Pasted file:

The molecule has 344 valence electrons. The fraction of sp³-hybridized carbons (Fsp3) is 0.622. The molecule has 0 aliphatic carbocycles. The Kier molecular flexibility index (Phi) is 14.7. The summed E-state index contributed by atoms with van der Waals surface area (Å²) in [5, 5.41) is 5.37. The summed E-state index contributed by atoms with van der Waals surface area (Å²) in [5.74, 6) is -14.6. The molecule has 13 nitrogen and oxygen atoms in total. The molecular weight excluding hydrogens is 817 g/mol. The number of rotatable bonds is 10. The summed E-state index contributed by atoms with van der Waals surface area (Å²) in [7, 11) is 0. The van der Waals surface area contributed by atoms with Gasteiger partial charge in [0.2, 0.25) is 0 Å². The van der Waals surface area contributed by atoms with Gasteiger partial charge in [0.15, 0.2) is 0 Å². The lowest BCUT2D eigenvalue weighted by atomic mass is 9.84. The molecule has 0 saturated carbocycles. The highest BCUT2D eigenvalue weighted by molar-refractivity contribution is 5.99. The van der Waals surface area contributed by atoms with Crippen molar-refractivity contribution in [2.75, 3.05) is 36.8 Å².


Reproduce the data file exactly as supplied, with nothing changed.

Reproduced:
The molecule has 344 valence electrons. The fraction of sp³-hybridized carbons (Fsp3) is 0.622. The molecule has 0 aliphatic carbocycles. The Kier molecular flexibility index (Phi) is 14.7. The summed E-state index contributed by atoms with van der Waals surface area (Å²) in [5, 5.41) is 5.37. The summed E-state index contributed by atoms with van der Waals surface area (Å²) in [5.74, 6) is -14.6. The molecule has 13 nitrogen and oxygen atoms in total. The molecular weight excluding hydrogens is 817 g/mol. The number of rotatable bonds is 10. The summed E-state index contributed by atoms with van der Waals surface area (Å²) in [7, 11) is 0. The van der Waals surface area contributed by atoms with Gasteiger partial charge in [0.2, 0.25) is 0 Å². The van der Waals surface area contributed by atoms with Gasteiger partial charge in [0.15, 0.2) is 0 Å². The lowest BCUT2D eigenvalue weighted by atomic mass is 9.84. The molecule has 0 saturated carbocycles. The highest BCUT2D eigenvalue weighted by molar-refractivity contribution is 5.99. The van der Waals surface area contributed by atoms with Crippen molar-refractivity contribution in [2.75, 3.05) is 36.8 Å².